Since President Barack Obama issued his massive new budget, analysts have agreed that its combination of broad policy proposals and tax increases to finance them constitute a major gamble whose outcome will define his tenure.
But they’re also a major challenge to a governmental system that has had great difficulty in recent years coping with less complicated, more incremental proposals on health care, energy and the other key underpinnings of Obama’s effort.
“The odds are long” of being able to make such major changes in policy amid the economic crisis that has preoccupied lawmakers and made a bad federal fiscal situation far worse, Obama conceded this week.
Indeed, had he come to office with less ambitious goals, Obama might have been satisfied with pulling the nation out of its current difficulties.
But change was more than just a slogan for the Obama campaign. Part of his contention is that the extent of these problems requires more than a short-term fix.
In essence, the president and his advisers argue, the economy’s systematic breakdown makes the broader changes on which he campaigned more necessary than ever. And Republicans are playing into the new administration’s hands by defining themselves as naysayers trying to block changes the country wants and needs.
Both factors are helping Obama maintain backing from virtually all Democrats and a majority of independents, the very coalition that elected him in November.
Keeping that support will be vital in helping him overcome the institutional roadblocks he faces in Congress, especially when the time comes to enact the health care and energy proposals for which his budget provides little more than a first step.
That will be far harder than winning initial approval for his budget, given a solid Democratic majority in the House and the fact that normal Senate filibuster rules don’t apply to budget resolutions. That means a budget can pass with only Democratic votes, though that may require some compromise with the more conservative Senate Democrats.
Passage of the complex legislation to flesh out the proposals, Obama observed Monday, will require “difficult tradeoffs.” He’ll need to compromise more on the details than he was willing to do on the initial stimulus package.
One encouraging note is that bipartisan health care talks are already under way in the Senate since some Republican support will be necessary to pass any legislation.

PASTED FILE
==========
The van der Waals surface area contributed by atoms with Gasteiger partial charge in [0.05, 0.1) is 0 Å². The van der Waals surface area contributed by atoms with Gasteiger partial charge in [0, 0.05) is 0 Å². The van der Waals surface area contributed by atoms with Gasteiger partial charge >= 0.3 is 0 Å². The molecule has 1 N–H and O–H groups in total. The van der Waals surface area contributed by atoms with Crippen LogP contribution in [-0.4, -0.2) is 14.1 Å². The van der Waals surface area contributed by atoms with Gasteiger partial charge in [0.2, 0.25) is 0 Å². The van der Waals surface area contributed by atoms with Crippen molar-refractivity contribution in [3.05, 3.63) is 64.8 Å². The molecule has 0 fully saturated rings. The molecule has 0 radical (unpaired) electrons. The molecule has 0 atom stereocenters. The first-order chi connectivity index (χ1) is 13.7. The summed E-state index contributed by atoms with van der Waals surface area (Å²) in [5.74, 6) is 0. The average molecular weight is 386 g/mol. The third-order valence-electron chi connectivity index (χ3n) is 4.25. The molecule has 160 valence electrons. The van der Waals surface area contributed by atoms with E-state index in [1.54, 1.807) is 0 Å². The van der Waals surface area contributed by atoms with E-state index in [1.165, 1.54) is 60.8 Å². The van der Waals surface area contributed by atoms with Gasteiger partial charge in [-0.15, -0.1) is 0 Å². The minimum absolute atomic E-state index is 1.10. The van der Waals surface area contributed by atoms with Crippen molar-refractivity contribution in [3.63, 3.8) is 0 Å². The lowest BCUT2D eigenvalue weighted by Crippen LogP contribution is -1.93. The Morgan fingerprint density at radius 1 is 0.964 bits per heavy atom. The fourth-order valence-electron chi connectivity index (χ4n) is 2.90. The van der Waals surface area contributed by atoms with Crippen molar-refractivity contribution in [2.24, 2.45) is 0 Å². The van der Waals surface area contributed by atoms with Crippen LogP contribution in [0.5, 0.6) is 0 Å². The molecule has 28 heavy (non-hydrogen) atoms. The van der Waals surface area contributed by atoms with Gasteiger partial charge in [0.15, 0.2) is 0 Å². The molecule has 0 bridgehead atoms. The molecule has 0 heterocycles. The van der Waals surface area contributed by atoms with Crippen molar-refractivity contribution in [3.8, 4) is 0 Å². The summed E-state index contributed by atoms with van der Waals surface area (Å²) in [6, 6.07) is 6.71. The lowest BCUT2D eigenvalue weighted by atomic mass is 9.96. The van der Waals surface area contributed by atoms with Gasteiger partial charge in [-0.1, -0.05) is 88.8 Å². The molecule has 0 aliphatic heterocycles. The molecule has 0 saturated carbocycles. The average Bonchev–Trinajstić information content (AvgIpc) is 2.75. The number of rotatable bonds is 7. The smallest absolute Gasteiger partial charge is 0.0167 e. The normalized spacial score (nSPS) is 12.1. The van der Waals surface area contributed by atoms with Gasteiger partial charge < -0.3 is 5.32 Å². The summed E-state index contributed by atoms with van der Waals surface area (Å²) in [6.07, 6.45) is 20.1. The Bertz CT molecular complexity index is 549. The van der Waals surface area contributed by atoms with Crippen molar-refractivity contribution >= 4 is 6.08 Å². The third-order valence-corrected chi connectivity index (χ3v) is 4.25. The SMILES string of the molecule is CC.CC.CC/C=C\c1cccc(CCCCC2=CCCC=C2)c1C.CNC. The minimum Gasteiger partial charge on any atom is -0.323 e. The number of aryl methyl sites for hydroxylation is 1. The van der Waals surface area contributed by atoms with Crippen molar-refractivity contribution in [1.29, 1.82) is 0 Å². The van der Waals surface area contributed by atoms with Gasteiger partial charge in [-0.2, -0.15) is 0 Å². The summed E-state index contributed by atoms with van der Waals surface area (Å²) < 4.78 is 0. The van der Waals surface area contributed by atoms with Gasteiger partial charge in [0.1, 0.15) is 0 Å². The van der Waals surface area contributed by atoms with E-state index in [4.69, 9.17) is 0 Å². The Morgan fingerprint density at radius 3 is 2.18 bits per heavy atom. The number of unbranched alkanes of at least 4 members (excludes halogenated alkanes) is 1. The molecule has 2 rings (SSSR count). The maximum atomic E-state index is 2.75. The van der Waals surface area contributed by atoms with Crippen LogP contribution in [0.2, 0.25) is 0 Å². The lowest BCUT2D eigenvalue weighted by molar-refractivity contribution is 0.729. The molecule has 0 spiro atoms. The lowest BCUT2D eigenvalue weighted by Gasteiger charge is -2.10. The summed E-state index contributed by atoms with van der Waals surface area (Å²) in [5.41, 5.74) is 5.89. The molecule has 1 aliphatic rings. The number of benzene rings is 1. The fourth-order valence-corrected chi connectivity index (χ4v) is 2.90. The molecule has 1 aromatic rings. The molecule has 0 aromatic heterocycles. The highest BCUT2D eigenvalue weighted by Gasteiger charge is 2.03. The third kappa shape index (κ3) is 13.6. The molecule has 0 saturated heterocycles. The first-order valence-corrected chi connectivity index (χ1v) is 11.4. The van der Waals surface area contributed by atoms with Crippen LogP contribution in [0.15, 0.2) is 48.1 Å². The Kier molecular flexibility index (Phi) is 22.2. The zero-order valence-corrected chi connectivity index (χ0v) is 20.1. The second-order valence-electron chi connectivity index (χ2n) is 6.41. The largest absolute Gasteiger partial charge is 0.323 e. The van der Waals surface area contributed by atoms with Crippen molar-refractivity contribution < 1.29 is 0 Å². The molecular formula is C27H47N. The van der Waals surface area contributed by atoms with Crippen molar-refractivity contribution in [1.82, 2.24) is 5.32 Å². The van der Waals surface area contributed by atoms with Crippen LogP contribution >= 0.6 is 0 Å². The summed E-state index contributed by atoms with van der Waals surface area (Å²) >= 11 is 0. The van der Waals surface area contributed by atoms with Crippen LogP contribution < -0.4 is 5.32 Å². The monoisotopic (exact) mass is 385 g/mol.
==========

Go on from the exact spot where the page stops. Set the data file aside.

Meanwhile, the initial budget fallout has shown Obama’s political challenge. It’s easy for critics to make headline-grabbing arguments that condemn his proposals as a massive increase in government power that will raise the taxes and saddle future generations with a huge debt.
But the GOP critics hardly come to the argument with clean hands, given the spending excesses of the Bush years. Most initial polling shows support for Obama’s budget approach, though a Rasmussen Research sampling indicates he has not yet convinced Americans it’s necessary to tackle health care reform before the economy recovers.
And while there is some truth in the substance of Republican criticism, the GOP’s main hope is to drive down Obama’s public approval ratings so more conservative Democratic lawmakers will be more hesitant to approve his proposals.
Even if Republicans fail in the short term, they hope to succeed by the 2010 mid-term elections, especially since economic recovery may well be slower than the administration projects.
But they may need to do more to dent Obama’s political advantage. While the GOP probably will regain some lost House seats next year, Democrats almost certainly will keep a working majority. And the Democrats could gain Senate seats and reach the 60 needed to curb GOP filibusters.
Fearful of being defined by their negativism, Senate Republicans now talk of the need to develop viable alternatives to Obama’s proposals. That seems wise in a time of widespread agreement on the need to deal with the problems he is confronting in an expensive, inefficient health care system and an over-reliance on oil, especially from abroad.
In the end, Obama’s program may prove more than a traditionally inefficient Congress can enact. But he’s likely to get political points for trying. And achieving even a down payment on his ambitious plans would mark significant progress over the gridlock of recent years.